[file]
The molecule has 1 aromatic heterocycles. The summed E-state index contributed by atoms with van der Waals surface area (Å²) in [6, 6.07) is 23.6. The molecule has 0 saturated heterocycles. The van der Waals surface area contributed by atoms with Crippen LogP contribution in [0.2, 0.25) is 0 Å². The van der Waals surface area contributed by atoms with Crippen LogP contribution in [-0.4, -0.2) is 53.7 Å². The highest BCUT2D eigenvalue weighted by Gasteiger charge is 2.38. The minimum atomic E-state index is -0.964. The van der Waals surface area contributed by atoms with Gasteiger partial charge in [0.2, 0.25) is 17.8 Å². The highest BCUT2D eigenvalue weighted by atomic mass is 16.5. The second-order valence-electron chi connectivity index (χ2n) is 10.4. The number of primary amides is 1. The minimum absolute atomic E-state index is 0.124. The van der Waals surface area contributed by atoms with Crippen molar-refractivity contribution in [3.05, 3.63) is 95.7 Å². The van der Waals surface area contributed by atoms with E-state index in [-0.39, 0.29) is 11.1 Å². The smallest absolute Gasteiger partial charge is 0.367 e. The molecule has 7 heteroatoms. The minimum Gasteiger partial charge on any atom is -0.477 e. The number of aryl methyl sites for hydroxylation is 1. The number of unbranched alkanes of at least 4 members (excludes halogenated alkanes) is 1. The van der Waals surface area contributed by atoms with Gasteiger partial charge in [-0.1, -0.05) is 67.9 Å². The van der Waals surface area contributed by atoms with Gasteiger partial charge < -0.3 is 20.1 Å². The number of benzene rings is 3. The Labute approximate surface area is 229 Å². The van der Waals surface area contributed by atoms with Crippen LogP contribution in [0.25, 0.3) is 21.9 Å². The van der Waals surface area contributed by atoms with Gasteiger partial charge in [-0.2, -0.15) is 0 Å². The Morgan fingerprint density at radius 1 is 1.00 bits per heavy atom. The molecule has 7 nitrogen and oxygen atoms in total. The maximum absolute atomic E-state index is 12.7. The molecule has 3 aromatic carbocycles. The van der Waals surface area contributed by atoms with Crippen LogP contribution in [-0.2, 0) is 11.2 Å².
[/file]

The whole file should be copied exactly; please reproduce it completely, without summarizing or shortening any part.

The molecule has 1 aromatic heterocycles. The summed E-state index contributed by atoms with van der Waals surface area (Å²) in [6, 6.07) is 23.6. The molecule has 0 saturated heterocycles. The van der Waals surface area contributed by atoms with Crippen LogP contribution in [0.2, 0.25) is 0 Å². The van der Waals surface area contributed by atoms with Crippen LogP contribution in [-0.4, -0.2) is 53.7 Å². The highest BCUT2D eigenvalue weighted by Gasteiger charge is 2.38. The minimum atomic E-state index is -0.964. The van der Waals surface area contributed by atoms with Gasteiger partial charge in [0.2, 0.25) is 17.8 Å². The highest BCUT2D eigenvalue weighted by atomic mass is 16.5. The second-order valence-electron chi connectivity index (χ2n) is 10.4. The number of primary amides is 1. The minimum absolute atomic E-state index is 0.124. The van der Waals surface area contributed by atoms with Crippen molar-refractivity contribution in [3.05, 3.63) is 95.7 Å². The van der Waals surface area contributed by atoms with E-state index in [-0.39, 0.29) is 11.1 Å². The smallest absolute Gasteiger partial charge is 0.367 e. The molecule has 7 heteroatoms. The minimum Gasteiger partial charge on any atom is -0.477 e. The number of aryl methyl sites for hydroxylation is 1. The number of unbranched alkanes of at least 4 members (excludes halogenated alkanes) is 1. The van der Waals surface area contributed by atoms with Gasteiger partial charge in [-0.1, -0.05) is 67.9 Å². The van der Waals surface area contributed by atoms with Gasteiger partial charge < -0.3 is 20.1 Å². The number of benzene rings is 3. The Labute approximate surface area is 229 Å². The van der Waals surface area contributed by atoms with Crippen LogP contribution in [0.25, 0.3) is 21.9 Å². The van der Waals surface area contributed by atoms with Gasteiger partial charge in [-0.2, -0.15) is 0 Å². The Morgan fingerprint density at radius 1 is 1.00 bits per heavy atom. The molecule has 7 nitrogen and oxygen atoms in total. The maximum absolute atomic E-state index is 12.7. The molecule has 3 aromatic carbocycles. The van der Waals surface area contributed by atoms with Crippen LogP contribution in [-0.2, 0) is 11.2 Å².